Tax levy may support Omaha schools' underfunded pensions
Nebraska’s biggest school district, Omaha Public Schools, is looking for a solution to its more than $770 million of unfunded pension liabilities and may find some extra revenue in the state’s property tax relief bill.
State lawmakers are considering a property tax relief bill that includes a provision that would allow the school district to levy a new property tax of 6 cents per $100 valuation to pay down its pension shortfall.
The levy authorization is packaged within a plan that proposes reducing the district’s general fund property tax levy by 10 cents. OPS taxpayers would still see some property tax relief — about 4 cents per $100 valuation, or about $60 a year for a $150,000 home.
“It’s a win-win for a very bad situation,” said State Sen. Mike Groene, R-North Platte, chairman of the Legislature’s Education Committee. Groene is a sponsor of the legislation.
Gov. Pete Ricketts has said he opposes the plan because it shifts tax the property tax burden onto other taxes, including a three-quarter-cent increase in the state sales tax.
The proposal would increase cigarette taxes by 36 cents a pack, to $1, and repeal tax exemptions on several items, such as candy and soda pop, and services like those provided by plumbers and movers, and veterinarian care for pets.
Ricketts said the OPS pension provision would give the district an opportunity to raise taxes and spend more.
“They need to understand that they’re responsible" for the pension problem, Ricketts said.
How far such a fix would go to address the system’s liability is uncertain.
Blake Yocom, an analyst with S&P Global Ratings, said that the district has already been making extra payments in the last four years with little impact on the debt.
In 2017 the district paid $35.2 million in statutory contributions plus an additional $12.75 million toward its pension obligations. It paid an additional $19 million last year and is projected to pay $26 million this year — more than 4% of the district’s $617 million budget. Payments are set to continue to rise in the future, Yocom said.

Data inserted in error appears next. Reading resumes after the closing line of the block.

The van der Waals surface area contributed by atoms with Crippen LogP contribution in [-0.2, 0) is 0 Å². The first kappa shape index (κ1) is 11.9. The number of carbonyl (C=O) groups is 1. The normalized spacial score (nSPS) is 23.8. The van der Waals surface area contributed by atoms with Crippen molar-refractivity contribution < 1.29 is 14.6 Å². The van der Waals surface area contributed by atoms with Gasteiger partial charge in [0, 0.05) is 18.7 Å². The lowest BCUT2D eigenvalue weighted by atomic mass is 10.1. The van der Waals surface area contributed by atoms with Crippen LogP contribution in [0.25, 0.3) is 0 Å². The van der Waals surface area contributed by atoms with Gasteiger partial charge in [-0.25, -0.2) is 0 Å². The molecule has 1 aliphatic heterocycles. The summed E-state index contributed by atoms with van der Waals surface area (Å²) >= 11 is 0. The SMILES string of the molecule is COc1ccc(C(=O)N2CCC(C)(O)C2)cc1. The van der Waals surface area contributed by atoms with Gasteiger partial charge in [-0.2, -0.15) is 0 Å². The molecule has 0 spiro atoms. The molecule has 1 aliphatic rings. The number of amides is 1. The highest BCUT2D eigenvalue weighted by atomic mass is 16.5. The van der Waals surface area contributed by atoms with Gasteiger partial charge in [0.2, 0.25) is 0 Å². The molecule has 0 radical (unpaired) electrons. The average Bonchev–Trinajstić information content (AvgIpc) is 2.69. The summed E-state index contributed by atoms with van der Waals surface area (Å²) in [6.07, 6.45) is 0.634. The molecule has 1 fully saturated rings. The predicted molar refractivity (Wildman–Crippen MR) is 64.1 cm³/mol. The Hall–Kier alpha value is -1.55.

“With doubling their contribution the district has still seen a pretty stark increase in their unfunded liabilities,” Yocom said. “The levy would have to raise significant additional revenues to make an impact on their pension underfunding.”
The district also has about $640 million in outstanding debt, and that is expected to increase significantly given the $410 million authorization that voters approved last May. Those funds will be used to fund school renovations, classroom additions and the construction of five new schools.
“Depending on when they come to market, it could expand their debt profile fairly significantly as well,” Yocom said.
S&P lowered the rating on the district’s general obligation bonds to AA-plus from AAA in 2017. It revised the outlook to negative from stable in November 2018.
Moody’s Investors Service rates the district’s general obligation unlimited tax and limited tax GOs Aa2. The outlook is stable.
“We have been monitoring the pension situation and it’s really gotten bad in a hurry,” Yocom said. “If you look at the most recent CAFR report their funded ratio is now under 60% and as recently as 2015 it was high as 75%, and this is all while the district has been making pretty dramatically increased contributions."
The district had originally sought legislative authorization to issue $300 million pension obligations bonds but failed to gain approval. The district’s failure in that vote has required it to lean more on its general fund for payments into its retirement system.